I’ll admit that this topic that occurred to me well before I sauntered forth to bake in the Baltimorean sunshine amongst the bookish. Perhaps a week or two earlier, I’d been looking over lists of books I read or intended to read and came to the realization that many recommendations came from Twitter, Instagram, Goodreads, WordPress, and even (on occasion) Facebook.[†] Being curious, I conducted a small poll on Twitter to find out whether any other readers saw their reading lists expand courtesy of social media. Slightly over half of my respondents agreed that social media helped grow their reading lists, with contemporary fiction writer and blogger Nastasya Parker observing that these recommendations made her reading “even more rewarding”. Novelist Anne Charnock (Dreams Before the Start of Time) concurred, stating that “Twitter is good for book recommendations—from a bunch of people whose recs are pretty reliable”. The remaining individuals divided into those who felt social media hadn’t increased the length of their reading lists (slightly over 25%) and those who were unsure. Arguably, these results could depend on how those individuals use social media. Not everyone goes to Twitter and asks, “Read a good book lately?” or finds people whose reading habits resonate with their own.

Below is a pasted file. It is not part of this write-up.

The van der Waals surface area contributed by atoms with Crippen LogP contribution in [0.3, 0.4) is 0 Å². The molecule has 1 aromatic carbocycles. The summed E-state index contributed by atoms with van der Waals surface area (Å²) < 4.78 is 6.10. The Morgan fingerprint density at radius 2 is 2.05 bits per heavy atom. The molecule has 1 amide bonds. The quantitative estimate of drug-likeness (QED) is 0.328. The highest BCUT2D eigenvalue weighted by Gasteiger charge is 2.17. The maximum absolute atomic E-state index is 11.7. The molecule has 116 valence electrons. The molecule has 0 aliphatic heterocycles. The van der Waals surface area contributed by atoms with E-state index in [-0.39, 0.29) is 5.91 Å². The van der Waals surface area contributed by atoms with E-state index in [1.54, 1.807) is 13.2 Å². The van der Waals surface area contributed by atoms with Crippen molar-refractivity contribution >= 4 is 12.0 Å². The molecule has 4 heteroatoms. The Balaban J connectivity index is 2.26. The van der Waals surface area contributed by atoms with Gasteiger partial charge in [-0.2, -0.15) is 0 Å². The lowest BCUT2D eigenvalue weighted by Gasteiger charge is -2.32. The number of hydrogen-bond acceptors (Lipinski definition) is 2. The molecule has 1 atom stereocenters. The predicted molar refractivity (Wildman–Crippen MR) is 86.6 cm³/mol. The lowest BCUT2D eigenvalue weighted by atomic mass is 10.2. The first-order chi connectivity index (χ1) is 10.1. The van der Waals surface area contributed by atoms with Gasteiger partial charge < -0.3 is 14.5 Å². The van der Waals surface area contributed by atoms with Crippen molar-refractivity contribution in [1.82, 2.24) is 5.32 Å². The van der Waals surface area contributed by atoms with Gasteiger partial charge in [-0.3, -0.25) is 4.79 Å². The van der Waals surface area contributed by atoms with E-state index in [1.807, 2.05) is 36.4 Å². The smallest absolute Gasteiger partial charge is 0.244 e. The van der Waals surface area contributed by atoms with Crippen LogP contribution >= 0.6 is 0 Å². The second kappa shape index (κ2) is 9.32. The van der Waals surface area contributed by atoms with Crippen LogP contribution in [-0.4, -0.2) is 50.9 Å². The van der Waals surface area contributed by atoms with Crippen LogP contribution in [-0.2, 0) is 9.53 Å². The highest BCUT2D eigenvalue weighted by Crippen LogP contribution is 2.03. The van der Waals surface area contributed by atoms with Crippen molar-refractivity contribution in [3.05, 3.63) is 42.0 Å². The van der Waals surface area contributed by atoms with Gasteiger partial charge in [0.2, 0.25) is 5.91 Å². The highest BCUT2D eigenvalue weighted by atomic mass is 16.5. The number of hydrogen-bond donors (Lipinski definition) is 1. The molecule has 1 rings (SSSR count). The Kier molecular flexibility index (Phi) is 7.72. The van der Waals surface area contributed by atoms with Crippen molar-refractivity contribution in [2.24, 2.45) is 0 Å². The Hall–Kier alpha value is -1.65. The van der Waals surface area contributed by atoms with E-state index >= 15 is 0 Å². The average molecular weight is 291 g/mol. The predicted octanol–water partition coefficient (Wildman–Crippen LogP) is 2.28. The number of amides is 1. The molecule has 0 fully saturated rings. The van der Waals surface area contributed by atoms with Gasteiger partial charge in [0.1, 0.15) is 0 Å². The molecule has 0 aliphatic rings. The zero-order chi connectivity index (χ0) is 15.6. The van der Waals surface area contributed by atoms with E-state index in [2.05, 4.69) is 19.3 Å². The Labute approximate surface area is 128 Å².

I certainly hadn’t expected better to-be read book lists to be part of the bargain when I’d joined some social media outlets.[‡] However, my first Twitter chat revealed the power of the social reading community. When several like-minded individuals gather to talk about books, there’s a good chance for discovering new titles to read. In this case, the July 2016 #women_writers chat focused on reading women in translation, and, as I noted in a different post, I discovered a gap in my reading. It wasn’t long before several books were proposed to remedy that problem. I could (and did) find articles suggesting books to read for #WITmonth (like this one), but receiving multiple recommendations for certain books or authors from this group really identified worthy titles.[§] And I’ve had similar experiences with Instagram (The Reading Women come to mind) and my Goodread reading groups, to name a few.